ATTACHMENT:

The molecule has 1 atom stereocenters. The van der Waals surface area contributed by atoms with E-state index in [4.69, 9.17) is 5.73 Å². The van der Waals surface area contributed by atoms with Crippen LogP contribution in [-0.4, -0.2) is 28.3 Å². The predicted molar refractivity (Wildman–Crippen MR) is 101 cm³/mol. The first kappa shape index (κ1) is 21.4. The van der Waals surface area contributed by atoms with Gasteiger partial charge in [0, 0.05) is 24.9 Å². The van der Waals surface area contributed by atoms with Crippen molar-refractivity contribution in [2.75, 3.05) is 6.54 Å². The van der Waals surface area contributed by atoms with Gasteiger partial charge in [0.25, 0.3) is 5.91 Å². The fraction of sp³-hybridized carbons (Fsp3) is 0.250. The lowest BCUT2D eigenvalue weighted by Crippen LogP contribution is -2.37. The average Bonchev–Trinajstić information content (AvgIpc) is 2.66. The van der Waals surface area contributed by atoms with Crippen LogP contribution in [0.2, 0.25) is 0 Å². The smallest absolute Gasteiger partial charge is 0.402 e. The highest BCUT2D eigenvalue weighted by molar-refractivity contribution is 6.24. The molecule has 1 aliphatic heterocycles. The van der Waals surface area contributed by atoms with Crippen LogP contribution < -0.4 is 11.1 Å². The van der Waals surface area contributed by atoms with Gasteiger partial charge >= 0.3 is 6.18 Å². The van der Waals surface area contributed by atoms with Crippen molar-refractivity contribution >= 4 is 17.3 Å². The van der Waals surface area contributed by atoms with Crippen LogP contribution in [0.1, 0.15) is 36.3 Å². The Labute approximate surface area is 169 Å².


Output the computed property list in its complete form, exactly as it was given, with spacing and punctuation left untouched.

The molecule has 1 atom stereocenters. The van der Waals surface area contributed by atoms with E-state index in [4.69, 9.17) is 5.73 Å². The van der Waals surface area contributed by atoms with Crippen LogP contribution in [-0.4, -0.2) is 28.3 Å². The predicted molar refractivity (Wildman–Crippen MR) is 101 cm³/mol. The first kappa shape index (κ1) is 21.4. The van der Waals surface area contributed by atoms with Gasteiger partial charge in [0, 0.05) is 24.9 Å². The van der Waals surface area contributed by atoms with Crippen molar-refractivity contribution in [2.75, 3.05) is 6.54 Å². The van der Waals surface area contributed by atoms with Gasteiger partial charge in [0.25, 0.3) is 5.91 Å². The fraction of sp³-hybridized carbons (Fsp3) is 0.250. The lowest BCUT2D eigenvalue weighted by Crippen LogP contribution is -2.37. The average Bonchev–Trinajstić information content (AvgIpc) is 2.66. The van der Waals surface area contributed by atoms with Crippen LogP contribution in [0.2, 0.25) is 0 Å². The smallest absolute Gasteiger partial charge is 0.402 e. The highest BCUT2D eigenvalue weighted by molar-refractivity contribution is 6.24. The molecule has 1 aliphatic heterocycles. The van der Waals surface area contributed by atoms with Crippen LogP contribution < -0.4 is 11.1 Å². The van der Waals surface area contributed by atoms with Gasteiger partial charge >= 0.3 is 6.18 Å². The van der Waals surface area contributed by atoms with Crippen molar-refractivity contribution >= 4 is 17.3 Å². The van der Waals surface area contributed by atoms with Crippen LogP contribution in [0.1, 0.15) is 36.3 Å². The Labute approximate surface area is 169 Å².